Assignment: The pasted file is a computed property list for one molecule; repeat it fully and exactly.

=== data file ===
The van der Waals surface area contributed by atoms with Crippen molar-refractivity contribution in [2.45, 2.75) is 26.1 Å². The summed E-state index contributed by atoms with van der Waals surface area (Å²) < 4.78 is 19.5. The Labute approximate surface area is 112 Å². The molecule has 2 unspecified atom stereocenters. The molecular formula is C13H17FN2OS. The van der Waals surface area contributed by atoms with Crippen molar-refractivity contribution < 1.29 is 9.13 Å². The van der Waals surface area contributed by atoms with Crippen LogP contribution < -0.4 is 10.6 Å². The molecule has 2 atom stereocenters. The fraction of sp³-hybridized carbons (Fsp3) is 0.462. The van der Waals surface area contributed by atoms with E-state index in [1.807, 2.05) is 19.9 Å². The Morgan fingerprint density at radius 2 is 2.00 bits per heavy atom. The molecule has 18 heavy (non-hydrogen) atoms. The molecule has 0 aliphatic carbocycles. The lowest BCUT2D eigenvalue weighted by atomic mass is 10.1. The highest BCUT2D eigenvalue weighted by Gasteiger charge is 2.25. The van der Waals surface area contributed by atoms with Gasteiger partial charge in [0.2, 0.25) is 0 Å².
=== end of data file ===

The van der Waals surface area contributed by atoms with Crippen molar-refractivity contribution in [2.45, 2.75) is 26.1 Å². The summed E-state index contributed by atoms with van der Waals surface area (Å²) < 4.78 is 19.5. The Labute approximate surface area is 112 Å². The molecule has 2 unspecified atom stereocenters. The molecular formula is C13H17FN2OS. The van der Waals surface area contributed by atoms with Crippen molar-refractivity contribution < 1.29 is 9.13 Å². The van der Waals surface area contributed by atoms with Crippen LogP contribution < -0.4 is 10.6 Å². The molecule has 2 atom stereocenters. The fraction of sp³-hybridized carbons (Fsp3) is 0.462. The van der Waals surface area contributed by atoms with E-state index in [1.807, 2.05) is 19.9 Å². The Morgan fingerprint density at radius 2 is 2.00 bits per heavy atom. The molecule has 18 heavy (non-hydrogen) atoms. The molecule has 0 aliphatic carbocycles. The lowest BCUT2D eigenvalue weighted by atomic mass is 10.1. The highest BCUT2D eigenvalue weighted by Gasteiger charge is 2.25. The van der Waals surface area contributed by atoms with Gasteiger partial charge in [0.2, 0.25) is 0 Å².